The subsequent detailed covert examination of the K-129 wreck by the Special Operations submarine USS Halibut is described. Earlier accounts (Burleson, Varner & Collier) did not include the highly successful work of Halibut as the details of its capabilities were classified until 1994. None of the over 22,000 photos taken by the ROVS deployed by Halibut have ever been declassified, but the authors did speak with some who have seen the photos. The thorough examination and possible recovery of small pieces of K-129 revealed almost all of the technical details of this older diesel powered SSB class. The submarine was not in a single piece as claimed by the CIA (A point made earlier by Burleson in his book), and the photos showed damage consistent, upon detailed technical analysis, with the probability of an attempted failed missile launch. The analysts concluded that the submarine was most probably “rogue”, as the USSR was not on high alert nor were they other signs of other preparations for war on the date the K-129 had sunk. Additionally, when the Soviet Navy searched for the lost K-129 when it was overdue in reporting, the search was concentrated in the submarine’s patrol area, well away from the actual wreck site.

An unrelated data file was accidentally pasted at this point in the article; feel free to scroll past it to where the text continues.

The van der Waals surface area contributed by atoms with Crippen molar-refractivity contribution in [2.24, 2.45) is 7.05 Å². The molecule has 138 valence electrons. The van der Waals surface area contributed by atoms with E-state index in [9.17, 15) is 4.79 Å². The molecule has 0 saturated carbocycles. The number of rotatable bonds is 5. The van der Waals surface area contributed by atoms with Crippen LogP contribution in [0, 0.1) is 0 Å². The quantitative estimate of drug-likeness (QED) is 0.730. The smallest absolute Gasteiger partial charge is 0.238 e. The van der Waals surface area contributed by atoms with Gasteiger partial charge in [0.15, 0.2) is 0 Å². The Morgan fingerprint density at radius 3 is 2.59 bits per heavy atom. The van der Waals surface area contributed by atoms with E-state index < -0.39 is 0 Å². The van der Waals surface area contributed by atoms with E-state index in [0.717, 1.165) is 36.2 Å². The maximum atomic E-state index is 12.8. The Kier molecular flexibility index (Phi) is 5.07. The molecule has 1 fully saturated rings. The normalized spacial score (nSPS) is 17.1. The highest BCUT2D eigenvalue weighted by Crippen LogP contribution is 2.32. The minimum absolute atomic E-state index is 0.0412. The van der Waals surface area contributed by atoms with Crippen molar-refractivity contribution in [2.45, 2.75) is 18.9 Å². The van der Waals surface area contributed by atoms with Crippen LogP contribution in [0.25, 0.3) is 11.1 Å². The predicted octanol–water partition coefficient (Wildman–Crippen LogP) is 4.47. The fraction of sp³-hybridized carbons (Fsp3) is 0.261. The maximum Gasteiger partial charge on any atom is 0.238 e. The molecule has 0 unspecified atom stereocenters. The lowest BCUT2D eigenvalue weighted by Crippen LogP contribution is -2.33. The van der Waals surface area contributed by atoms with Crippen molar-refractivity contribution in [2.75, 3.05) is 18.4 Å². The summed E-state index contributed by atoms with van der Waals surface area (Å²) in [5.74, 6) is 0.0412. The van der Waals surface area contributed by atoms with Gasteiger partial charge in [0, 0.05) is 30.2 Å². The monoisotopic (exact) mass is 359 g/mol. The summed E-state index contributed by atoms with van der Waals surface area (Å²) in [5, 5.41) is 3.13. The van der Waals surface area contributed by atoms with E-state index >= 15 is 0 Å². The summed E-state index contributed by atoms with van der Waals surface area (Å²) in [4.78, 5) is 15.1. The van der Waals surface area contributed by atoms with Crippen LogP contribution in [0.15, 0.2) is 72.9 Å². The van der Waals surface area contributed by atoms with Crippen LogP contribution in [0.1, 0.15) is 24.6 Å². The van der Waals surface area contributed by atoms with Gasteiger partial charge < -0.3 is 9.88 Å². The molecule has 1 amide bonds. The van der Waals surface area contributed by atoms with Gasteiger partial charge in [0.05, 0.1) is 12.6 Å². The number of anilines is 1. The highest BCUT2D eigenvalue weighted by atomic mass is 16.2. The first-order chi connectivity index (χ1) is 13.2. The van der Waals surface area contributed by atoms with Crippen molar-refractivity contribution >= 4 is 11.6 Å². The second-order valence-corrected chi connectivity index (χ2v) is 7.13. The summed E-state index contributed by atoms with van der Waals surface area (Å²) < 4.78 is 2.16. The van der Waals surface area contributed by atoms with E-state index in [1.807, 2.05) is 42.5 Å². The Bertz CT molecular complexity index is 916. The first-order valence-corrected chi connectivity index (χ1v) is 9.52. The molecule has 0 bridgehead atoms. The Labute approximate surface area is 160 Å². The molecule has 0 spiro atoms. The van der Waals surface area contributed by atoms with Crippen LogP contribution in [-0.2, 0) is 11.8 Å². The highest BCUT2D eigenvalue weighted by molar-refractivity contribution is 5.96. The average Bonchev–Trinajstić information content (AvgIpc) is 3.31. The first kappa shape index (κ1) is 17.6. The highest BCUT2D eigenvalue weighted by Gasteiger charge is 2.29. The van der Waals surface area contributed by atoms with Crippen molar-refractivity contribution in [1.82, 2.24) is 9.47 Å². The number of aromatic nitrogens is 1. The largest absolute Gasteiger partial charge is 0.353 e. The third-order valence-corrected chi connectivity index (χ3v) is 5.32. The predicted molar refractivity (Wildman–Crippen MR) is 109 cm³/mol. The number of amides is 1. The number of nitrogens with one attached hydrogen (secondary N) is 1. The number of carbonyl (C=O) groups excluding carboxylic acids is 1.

This “rogue” conclusion stimulated the effort to build the Glomar Explorer and associated recovery equipment for the expressed purpose of recovery of the K-129 to examine and prove the supposition that it was in fact a “rogue” submarine. This proof would have demonstrated this conclusively to the Soviet leadership. The construction and deployment of the Glomar Explorer, costing over $500 million (1970 dollars), in a remarkably short period of time during a time of rising inflation and the costs of the Vietnam War, underlines the high priority given to examine and attempt to understand the motives of the K-129. The remarkable technical details of the recovery of K-129 wreckage from over 16,000 feet of water (much deeper than the Titanic wreck) are provided, along with the argument that the Glomar Explorer was on station long enough to recover several large pieces of the submarine. Among the finds revealed for the first time in this book are that the majority of the crew was jammed into forward compartments of the submarine, away from the command and control centers. The speculation is that an Osnaz Special Operations unit, boarded at the last moment before sailing, seized control of the submarine as it neared its patrol area, confined the crew, diverted it to the firing position and attempted the missile launch. In fact, a recent memorial ceremony for the lost crew members lists 99 men lost, well above the normal 83 man crew number for this submarine class. Another fact is that the explosion was not in the battery compartment, as indicated in "Blind Man’s Bluff", but instead in a missile tube in the sail of the Golf II. The submarine wreckage, which was highly radioactive, was carefully dissected once on board the Glomar Explorer. Whether the missile launch guidance data was also recovered from the wreck is unknown; this would have been critical to proving the intent of K-129 to launch on Hawaii. Reasons for the disinformation and coverup to the American public about the K-129 and the Glomar Explorer operation are also examined. Among these would have been the shear panic around how close we came to having Pearl Harbor and Honolulu destroyed in a large nuclear blast in March of 1968. There were repercussions within the Soviet Union as well, as apparently some of the recovered information from Halibut and the Glomar Explorer were shared with senior Soviet leaders and naval personnel. This was to underline the deep seriousness of this episode and the need for effective controls on nuclear weapons by the Soviets in the future.